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On 2/24/2021 at 2:10 PM, Andreas Fuchs said:

Hi Dustin,

I have been working 20+ years as an ATP rated pilot and in an emergency we definitely set SQ7700, it actually is part of our training. In some places ATC will even ask pilots to not just call MAYDAY, but also to set 7700 if they forgot to do it in the heat of the moment, for the above mentioned reasons.

No need to have a "who's the bigger deal" contest.  Ryan is also a real-world controller.  You stated your point of view from your experience, he stated his point of view from his, and there we are -- stuck in the usual middle of "regional differences in procedure."

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Cheers,

-R.

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Oh, I am not running the "who's got the longer schlong" competition, I am too old for this 😄 I was just trying to make sure Dustin understands that I am not a pure SIM or armchair pilot. Basically, I stick to what I wrote before: when I have an emergency (engine failure, fire, loss cabin pressure etc.) I set 7700, anywhere in the world.

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On 2/24/2021 at 6:20 AM, Andreas Fuchs said:

At VATSIM you can only simulator the "E" of ICE. Stay cool 😄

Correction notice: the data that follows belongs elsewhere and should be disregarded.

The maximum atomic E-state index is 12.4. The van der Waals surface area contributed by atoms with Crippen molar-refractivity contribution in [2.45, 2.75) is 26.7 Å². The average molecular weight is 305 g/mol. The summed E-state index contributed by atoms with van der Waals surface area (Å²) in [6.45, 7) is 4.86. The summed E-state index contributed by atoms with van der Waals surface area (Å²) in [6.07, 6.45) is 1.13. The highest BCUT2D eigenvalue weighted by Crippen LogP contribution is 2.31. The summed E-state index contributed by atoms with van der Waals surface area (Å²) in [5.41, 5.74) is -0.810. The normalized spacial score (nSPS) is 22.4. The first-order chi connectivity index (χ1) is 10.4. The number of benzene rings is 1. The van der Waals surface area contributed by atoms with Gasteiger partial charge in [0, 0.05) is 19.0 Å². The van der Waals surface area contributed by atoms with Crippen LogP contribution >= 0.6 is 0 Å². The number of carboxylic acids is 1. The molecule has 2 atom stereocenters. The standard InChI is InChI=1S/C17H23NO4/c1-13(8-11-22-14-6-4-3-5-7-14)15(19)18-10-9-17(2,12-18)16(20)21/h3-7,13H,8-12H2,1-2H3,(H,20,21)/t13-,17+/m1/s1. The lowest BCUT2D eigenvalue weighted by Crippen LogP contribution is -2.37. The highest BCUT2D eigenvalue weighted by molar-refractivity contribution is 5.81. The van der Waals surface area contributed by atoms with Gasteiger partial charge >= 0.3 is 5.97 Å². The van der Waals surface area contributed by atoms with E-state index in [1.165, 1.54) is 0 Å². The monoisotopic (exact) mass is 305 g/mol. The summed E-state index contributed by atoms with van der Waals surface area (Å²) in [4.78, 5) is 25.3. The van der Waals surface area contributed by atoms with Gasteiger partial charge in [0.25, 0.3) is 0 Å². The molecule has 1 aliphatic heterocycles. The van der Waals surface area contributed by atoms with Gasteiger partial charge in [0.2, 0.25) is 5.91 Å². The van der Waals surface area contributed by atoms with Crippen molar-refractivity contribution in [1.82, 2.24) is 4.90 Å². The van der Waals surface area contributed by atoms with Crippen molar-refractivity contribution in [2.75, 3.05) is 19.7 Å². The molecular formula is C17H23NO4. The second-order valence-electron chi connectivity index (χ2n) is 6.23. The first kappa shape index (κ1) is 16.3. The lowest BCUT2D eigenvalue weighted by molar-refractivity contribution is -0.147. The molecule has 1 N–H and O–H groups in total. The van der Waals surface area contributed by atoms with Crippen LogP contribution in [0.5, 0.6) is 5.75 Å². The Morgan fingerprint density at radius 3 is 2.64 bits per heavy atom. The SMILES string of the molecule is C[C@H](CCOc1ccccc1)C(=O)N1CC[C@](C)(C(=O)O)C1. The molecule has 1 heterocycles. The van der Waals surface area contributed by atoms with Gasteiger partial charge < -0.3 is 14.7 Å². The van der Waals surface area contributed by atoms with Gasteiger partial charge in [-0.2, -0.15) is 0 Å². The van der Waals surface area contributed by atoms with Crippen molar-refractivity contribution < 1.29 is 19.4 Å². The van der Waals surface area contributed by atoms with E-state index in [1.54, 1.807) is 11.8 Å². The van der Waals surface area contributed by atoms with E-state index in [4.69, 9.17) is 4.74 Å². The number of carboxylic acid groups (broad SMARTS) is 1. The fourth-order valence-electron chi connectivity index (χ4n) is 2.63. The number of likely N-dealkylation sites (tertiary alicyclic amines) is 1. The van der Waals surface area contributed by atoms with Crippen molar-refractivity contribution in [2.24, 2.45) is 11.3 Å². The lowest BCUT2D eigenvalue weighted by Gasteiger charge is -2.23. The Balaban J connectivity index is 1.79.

Could you not have a comms failure on VATSIM? I don't seem to recall any rule that prohibits it. Yeah it would be very rare to lose 2 or 3 radios irl but maybe your random failure generator just had a really bad day😛

Josh Jenk

CZVR C1 controller

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4 hours ago, Josh Jenk said:

Could you not have a comms failure on VATSIM? I don't seem to recall any rule that prohibits it. Yeah it would be very rare to lose 2 or 3 radios irl but maybe your random failure generator just had a really bad day😛

Well, yes and no. You could lose the ability to use voice communication, but we have text as a backup. Even if all of your radios go dark in the cockpit, you should still be able to send and receive messages through your pilot client. Simulating radio failure on VATSIM is sort of pointless, though, since the whole idea of the network is to work with human controllers. 

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i'll be honest i have Squarked 7600 but mainly that i was having mic troubles and couldn't hear the controller but switched it back as soon as i could hear everyone and i didn't really get any complaints but this was why i had to ask cause i didn't wanna do a mayday call then people getting into arguements but thakn you all for your inputs